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Is there a good method for judging whether the costs of creating a database index in Postgres (slower INSERTS, time to build an index, time to re-index) are worth the performance gains (faster SELECTS)?

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No there isn't because it all depends on what you define as "worth it". – a_horse_with_no_name Oct 25 '12 at 22:14
See the answer by @gbn: Where can I find some guidance on index strategies? – ypercubeᵀᴹ Oct 25 '12 at 22:31

I am actually going to disagree with Hexist. PostgreSQL's planner is pretty good, and it supports good sequential access to table files based on physical order scans, so indexes are not necessarily going to help. Additionally there are many cases where the planner has to pick an index. Additionally you are already creating primary keys for unique constraints and primary keys.

I think one of the good default positions with PostgreSQL (MySQL btw is totally different!) is to wait until you need an index to add one and then only add the indexes you most clearly need. This is, however, just a starting point and it assumes either a lack of a general lack of experience in looking at query plans or a lack of understanding of where the application is likely to go. Having experience in these areas matters.

In general, where you have tables likely to span more than 10 pages (that's 40kb of data and headers), it's a good idea to foreign keys. These can be assumed tob e clearly needed. Small lookup tables spanning 1 page should never have non-unique indexes because these indexes are never going to be used for selects (no query plan beats a sequential scan over a single page).

Beyond that point you also need to look at data distribution. Indexing boolean columns is usually a bad idea and there are better ways to index things relating to boolean searches (partial indexes being a good example). Similarly indexing commonly used function output may seem like a good idea sometimes, but that isn't always the case. Consider:

CREATE INDEX gj_transdate_year_idx ON general_journal (extract('YEAR' FROM transdate));

This will not do much. However an index on transdate might be useful if paired with a sparse index scan via a recursive CTE.

Once the basic indexes are in place, then the question becomes what other indexes do you need to add. This is often better left to later use case review than it is designed in at first. It isn't uncommon for people to find that performance significantly benefits from having fewer indexes on PostgreSQL.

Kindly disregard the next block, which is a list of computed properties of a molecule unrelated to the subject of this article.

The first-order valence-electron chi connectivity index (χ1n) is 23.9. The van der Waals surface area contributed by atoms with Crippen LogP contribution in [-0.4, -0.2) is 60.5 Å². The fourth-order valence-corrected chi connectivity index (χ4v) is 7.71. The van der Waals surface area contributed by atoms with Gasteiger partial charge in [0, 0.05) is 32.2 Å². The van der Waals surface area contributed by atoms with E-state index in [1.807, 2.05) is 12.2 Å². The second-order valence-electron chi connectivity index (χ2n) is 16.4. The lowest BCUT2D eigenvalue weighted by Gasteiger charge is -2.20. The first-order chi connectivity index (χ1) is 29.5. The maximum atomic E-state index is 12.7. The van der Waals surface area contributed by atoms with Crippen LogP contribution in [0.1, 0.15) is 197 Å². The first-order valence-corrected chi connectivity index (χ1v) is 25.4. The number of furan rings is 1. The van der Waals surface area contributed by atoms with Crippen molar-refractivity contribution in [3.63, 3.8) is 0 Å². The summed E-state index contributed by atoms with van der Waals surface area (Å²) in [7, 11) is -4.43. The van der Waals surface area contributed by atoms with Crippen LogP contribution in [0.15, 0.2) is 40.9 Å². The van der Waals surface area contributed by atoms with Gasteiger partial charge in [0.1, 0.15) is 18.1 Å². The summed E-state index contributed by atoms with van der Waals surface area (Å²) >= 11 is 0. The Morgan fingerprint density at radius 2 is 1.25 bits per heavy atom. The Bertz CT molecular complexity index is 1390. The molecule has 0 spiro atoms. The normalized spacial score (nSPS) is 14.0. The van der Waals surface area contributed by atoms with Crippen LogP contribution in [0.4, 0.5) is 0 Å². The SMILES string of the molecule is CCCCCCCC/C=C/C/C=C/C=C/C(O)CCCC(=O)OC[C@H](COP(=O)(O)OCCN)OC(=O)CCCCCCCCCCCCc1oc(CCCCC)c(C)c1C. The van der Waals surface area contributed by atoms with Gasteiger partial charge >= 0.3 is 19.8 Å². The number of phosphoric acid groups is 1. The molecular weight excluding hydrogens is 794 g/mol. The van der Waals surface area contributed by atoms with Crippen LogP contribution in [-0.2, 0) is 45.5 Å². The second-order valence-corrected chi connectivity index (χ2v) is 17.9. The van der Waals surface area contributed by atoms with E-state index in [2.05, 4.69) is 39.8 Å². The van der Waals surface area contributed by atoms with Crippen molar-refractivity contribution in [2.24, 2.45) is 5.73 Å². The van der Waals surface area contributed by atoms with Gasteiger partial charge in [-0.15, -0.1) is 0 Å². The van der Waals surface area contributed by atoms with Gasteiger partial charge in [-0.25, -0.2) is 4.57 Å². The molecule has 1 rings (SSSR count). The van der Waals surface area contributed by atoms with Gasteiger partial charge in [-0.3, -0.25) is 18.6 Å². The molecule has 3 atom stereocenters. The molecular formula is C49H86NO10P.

Another major thing to consider is what sort of indexes you create and these are often use-case specific. A b-tree index on an array record for example might make sense if ordinality is important to the domain, and if you are frequently searching based on initial elements, but if ordinality is unimportant, I would recommend a GIN index, because a btree will do very little good (of course that is an atomicity red flag, but sometimes that makes sense in Pg). Even when ordinality is important, sometimes you need GIN indexes anyway because you need to be able to do commutitive scans as if ordinality was not. This is true if using ip4r for example to store cidr blocks and using an EXCLUDE constraint to ensure that no block contains any other block (the actual scan requires using an overlap operator rather than a contain operator since you don't know which side of the operator the violation will be found on).

Again this is somewhat database-specific. On MySQL, Hexist's recommendations would be correct, for example. On PostgreSQL, though, it's good to watch for problems.

As far as measuring, the best tool is EXPLAIN ANALYZE

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Generally speaking, unless you have a log or archive table where you wont be doing selects on very frequently (or it's ok if they take awhile to run), you should index on anything your select/update/deelete statements will be using in a where clause.